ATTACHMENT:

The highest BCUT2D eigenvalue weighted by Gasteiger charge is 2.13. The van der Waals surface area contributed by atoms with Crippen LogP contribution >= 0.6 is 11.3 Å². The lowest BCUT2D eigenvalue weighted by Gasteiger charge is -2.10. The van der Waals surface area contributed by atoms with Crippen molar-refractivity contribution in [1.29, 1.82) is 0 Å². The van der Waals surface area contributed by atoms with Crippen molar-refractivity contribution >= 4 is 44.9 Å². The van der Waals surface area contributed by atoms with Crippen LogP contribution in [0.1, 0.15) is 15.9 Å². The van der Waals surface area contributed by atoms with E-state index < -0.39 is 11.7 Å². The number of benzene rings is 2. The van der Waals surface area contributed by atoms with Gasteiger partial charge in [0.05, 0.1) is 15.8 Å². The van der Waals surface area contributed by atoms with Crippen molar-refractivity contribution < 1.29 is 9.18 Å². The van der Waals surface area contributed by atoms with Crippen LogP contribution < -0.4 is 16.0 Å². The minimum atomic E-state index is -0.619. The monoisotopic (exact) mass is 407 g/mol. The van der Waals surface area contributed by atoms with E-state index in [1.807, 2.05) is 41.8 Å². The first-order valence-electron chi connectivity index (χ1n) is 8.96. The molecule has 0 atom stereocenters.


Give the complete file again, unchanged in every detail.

The highest BCUT2D eigenvalue weighted by Gasteiger charge is 2.13. The van der Waals surface area contributed by atoms with Crippen LogP contribution >= 0.6 is 11.3 Å². The lowest BCUT2D eigenvalue weighted by Gasteiger charge is -2.10. The van der Waals surface area contributed by atoms with Crippen molar-refractivity contribution in [1.29, 1.82) is 0 Å². The van der Waals surface area contributed by atoms with Crippen molar-refractivity contribution >= 4 is 44.9 Å². The van der Waals surface area contributed by atoms with Crippen LogP contribution in [0.1, 0.15) is 15.9 Å². The van der Waals surface area contributed by atoms with E-state index < -0.39 is 11.7 Å². The number of benzene rings is 2. The van der Waals surface area contributed by atoms with Gasteiger partial charge in [0.05, 0.1) is 15.8 Å². The van der Waals surface area contributed by atoms with Crippen molar-refractivity contribution < 1.29 is 9.18 Å². The van der Waals surface area contributed by atoms with Crippen LogP contribution < -0.4 is 16.0 Å². The minimum atomic E-state index is -0.619. The monoisotopic (exact) mass is 407 g/mol. The van der Waals surface area contributed by atoms with E-state index in [1.807, 2.05) is 41.8 Å². The first-order valence-electron chi connectivity index (χ1n) is 8.96. The molecule has 0 atom stereocenters.